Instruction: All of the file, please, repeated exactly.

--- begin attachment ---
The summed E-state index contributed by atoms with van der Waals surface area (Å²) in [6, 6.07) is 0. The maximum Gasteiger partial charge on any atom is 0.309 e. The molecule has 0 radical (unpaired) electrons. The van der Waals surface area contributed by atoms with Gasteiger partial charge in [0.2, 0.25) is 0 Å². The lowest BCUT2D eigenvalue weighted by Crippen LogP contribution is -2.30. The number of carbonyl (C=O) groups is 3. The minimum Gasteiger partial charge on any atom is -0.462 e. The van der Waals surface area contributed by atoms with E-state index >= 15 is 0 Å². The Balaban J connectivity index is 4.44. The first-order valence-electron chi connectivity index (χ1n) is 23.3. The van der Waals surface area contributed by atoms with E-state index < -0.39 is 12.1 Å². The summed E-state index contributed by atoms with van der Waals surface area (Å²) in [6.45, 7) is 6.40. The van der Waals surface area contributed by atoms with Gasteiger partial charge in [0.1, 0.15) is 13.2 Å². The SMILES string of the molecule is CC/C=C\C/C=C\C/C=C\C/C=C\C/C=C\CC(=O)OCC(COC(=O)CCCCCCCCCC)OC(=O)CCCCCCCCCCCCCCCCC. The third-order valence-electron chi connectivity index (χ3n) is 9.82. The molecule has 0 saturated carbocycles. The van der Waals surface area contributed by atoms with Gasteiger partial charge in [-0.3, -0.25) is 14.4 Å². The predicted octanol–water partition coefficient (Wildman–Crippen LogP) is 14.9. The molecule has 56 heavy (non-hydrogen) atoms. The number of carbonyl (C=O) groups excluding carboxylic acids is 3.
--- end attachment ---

The summed E-state index contributed by atoms with van der Waals surface area (Å²) in [6, 6.07) is 0. The maximum Gasteiger partial charge on any atom is 0.309 e. The molecule has 0 radical (unpaired) electrons. The van der Waals surface area contributed by atoms with Gasteiger partial charge in [0.2, 0.25) is 0 Å². The lowest BCUT2D eigenvalue weighted by Crippen LogP contribution is -2.30. The number of carbonyl (C=O) groups is 3. The minimum Gasteiger partial charge on any atom is -0.462 e. The van der Waals surface area contributed by atoms with E-state index >= 15 is 0 Å². The Balaban J connectivity index is 4.44. The first-order valence-electron chi connectivity index (χ1n) is 23.3. The van der Waals surface area contributed by atoms with E-state index < -0.39 is 12.1 Å². The summed E-state index contributed by atoms with van der Waals surface area (Å²) in [6.45, 7) is 6.40. The van der Waals surface area contributed by atoms with Gasteiger partial charge in [0.1, 0.15) is 13.2 Å². The SMILES string of the molecule is CC/C=C\C/C=C\C/C=C\C/C=C\C/C=C\CC(=O)OCC(COC(=O)CCCCCCCCCC)OC(=O)CCCCCCCCCCCCCCCCC. The third-order valence-electron chi connectivity index (χ3n) is 9.82. The molecule has 0 saturated carbocycles. The van der Waals surface area contributed by atoms with Gasteiger partial charge in [-0.3, -0.25) is 14.4 Å². The predicted octanol–water partition coefficient (Wildman–Crippen LogP) is 14.9. The molecule has 56 heavy (non-hydrogen) atoms. The number of carbonyl (C=O) groups excluding carboxylic acids is 3.